Willoughby-Eastlake School of Innovation

Fabrication Lab Spurs STEM Learning

Willoughby Eastlake   |   Willoughby, Ohio

As STEM education efforts have grown across the country, many school districts are responding with far-reaching solutions.  Ohio’s Willoughby-Eastlake School District took an “all-in” approach – starting its own School of Innovation for grades 3-8. 

Longtime elementary school educator and MIT-certified Fab Lab Specialist Rachel Legerski is amazed at what her students can do.  “We started a Fab Lab five years ago, and the students’ progress has been incredible to watch,” she said. 

Equipped for Success

Since 3rd – 8th grade students represent a wide range of abilities, the Fab Lab needed robust, easy-to-use equipment.  Along with lasers and 3D printers, Legerski’s Fab Lab relies on Roland DG’s TrueVIS SG-540 54-inch digital printer cutter, VersaStudio BN-20 desktop printer/cutter, and CAMM-1 large format vinyl cutter.  

“I had zero prior experience with digital printing technology. I can tell you that the Roland DG equipment is truly user friendly,” said Legerski.  “All of the kids can use the Roland DG equipment.”

Younger children start by creating decals and simple vinyl cut labels for labeling coat racks, bins, and lockers. Older students designed posters, decals and T-shirt graphics.  The students have also made personalized ornaments for the holidays.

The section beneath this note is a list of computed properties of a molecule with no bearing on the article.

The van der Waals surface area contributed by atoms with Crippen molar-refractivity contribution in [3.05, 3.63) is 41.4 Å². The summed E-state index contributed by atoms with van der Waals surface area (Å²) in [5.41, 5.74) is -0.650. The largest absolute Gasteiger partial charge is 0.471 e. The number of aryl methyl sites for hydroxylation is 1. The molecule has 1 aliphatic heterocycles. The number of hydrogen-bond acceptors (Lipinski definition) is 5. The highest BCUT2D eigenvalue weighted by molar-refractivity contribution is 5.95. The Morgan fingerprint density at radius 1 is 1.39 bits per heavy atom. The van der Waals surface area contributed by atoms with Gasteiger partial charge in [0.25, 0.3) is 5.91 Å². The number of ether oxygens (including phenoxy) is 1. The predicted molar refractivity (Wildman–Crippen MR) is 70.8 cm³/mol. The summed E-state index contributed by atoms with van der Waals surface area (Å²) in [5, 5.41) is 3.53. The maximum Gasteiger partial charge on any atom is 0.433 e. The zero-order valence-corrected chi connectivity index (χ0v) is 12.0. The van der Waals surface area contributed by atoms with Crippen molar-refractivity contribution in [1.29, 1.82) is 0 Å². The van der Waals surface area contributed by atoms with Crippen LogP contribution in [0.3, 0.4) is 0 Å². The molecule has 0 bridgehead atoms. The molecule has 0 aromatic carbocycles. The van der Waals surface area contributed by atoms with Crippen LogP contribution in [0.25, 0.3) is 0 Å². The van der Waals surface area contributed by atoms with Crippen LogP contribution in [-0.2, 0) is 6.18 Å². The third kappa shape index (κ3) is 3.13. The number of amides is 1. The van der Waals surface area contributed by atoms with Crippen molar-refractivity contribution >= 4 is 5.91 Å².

Project-Based STEM Learning
The School of Innovation’s project-based learning format challenges students of all grade levels with a problem to solve.  

“All of the kids can use the Roland DG equipment”

One of the school’s recent projects was to inform the community about efforts to reclaim the wetlands located behind the school.  Fifth grade students used the BN-20 to produce informative posters about invasive species.  Older students created posters with additional detail on reclamation projects. “It was so exciting to see the kids working together, and to see their finished products,” said Legerski. 

Legerski has also created directional and wayfinding signs for school buildings.  “As people are becoming aware of what we can do, we have more and more requests coming in,” she said.  

Planning for the Future of STEM

Legerski is looking forward to trying new projects with her students, including vehicle graphics. In the fall, the middle school plans to open a pop-up shop to sell decals and posters.

Legerski is also working with administrators to eventually develop a student-run print shop.  “We’d love to be able to generate some revenue for our program,” she said.